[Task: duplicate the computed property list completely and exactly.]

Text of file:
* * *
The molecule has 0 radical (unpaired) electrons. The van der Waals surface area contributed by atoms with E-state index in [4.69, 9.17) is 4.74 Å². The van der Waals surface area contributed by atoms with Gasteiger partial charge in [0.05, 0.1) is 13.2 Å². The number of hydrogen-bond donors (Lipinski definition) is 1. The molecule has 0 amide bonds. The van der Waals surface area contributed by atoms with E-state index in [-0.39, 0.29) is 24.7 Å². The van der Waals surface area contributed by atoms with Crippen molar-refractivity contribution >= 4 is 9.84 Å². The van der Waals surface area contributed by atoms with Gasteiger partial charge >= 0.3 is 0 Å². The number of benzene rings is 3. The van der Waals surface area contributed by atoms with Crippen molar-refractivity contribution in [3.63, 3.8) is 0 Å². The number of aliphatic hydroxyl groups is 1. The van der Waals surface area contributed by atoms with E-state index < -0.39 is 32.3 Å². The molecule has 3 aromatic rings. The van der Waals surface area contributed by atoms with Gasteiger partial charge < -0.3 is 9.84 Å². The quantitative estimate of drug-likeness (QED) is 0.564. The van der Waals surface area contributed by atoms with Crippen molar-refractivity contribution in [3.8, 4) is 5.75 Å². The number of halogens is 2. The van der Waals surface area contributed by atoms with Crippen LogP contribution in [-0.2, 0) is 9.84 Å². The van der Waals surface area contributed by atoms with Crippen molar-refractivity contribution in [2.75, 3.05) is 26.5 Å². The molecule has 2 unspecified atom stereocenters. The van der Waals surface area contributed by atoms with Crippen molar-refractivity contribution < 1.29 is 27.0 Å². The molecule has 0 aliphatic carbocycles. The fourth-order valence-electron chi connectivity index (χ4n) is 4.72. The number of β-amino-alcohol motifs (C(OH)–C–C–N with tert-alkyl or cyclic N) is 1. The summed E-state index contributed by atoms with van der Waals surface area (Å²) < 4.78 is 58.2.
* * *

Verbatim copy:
The molecule has 0 radical (unpaired) electrons. The van der Waals surface area contributed by atoms with E-state index in [4.69, 9.17) is 4.74 Å². The van der Waals surface area contributed by atoms with Gasteiger partial charge in [0.05, 0.1) is 13.2 Å². The number of hydrogen-bond donors (Lipinski definition) is 1. The molecule has 0 amide bonds. The van der Waals surface area contributed by atoms with E-state index in [-0.39, 0.29) is 24.7 Å². The van der Waals surface area contributed by atoms with Crippen molar-refractivity contribution >= 4 is 9.84 Å². The van der Waals surface area contributed by atoms with Gasteiger partial charge >= 0.3 is 0 Å². The number of benzene rings is 3. The van der Waals surface area contributed by atoms with Crippen molar-refractivity contribution in [3.63, 3.8) is 0 Å². The number of aliphatic hydroxyl groups is 1. The van der Waals surface area contributed by atoms with E-state index < -0.39 is 32.3 Å². The molecule has 3 aromatic rings. The van der Waals surface area contributed by atoms with Gasteiger partial charge < -0.3 is 9.84 Å². The quantitative estimate of drug-likeness (QED) is 0.564. The van der Waals surface area contributed by atoms with Crippen molar-refractivity contribution in [3.8, 4) is 5.75 Å². The number of halogens is 2. The van der Waals surface area contributed by atoms with Crippen LogP contribution in [-0.2, 0) is 9.84 Å². The van der Waals surface area contributed by atoms with Crippen molar-refractivity contribution in [2.75, 3.05) is 26.5 Å². The molecule has 2 unspecified atom stereocenters. The van der Waals surface area contributed by atoms with Crippen molar-refractivity contribution < 1.29 is 27.0 Å². The molecule has 0 aliphatic carbocycles. The fourth-order valence-electron chi connectivity index (χ4n) is 4.72. The number of β-amino-alcohol motifs (C(OH)–C–C–N with tert-alkyl or cyclic N) is 1. The summed E-state index contributed by atoms with van der Waals surface area (Å²) < 4.78 is 58.2.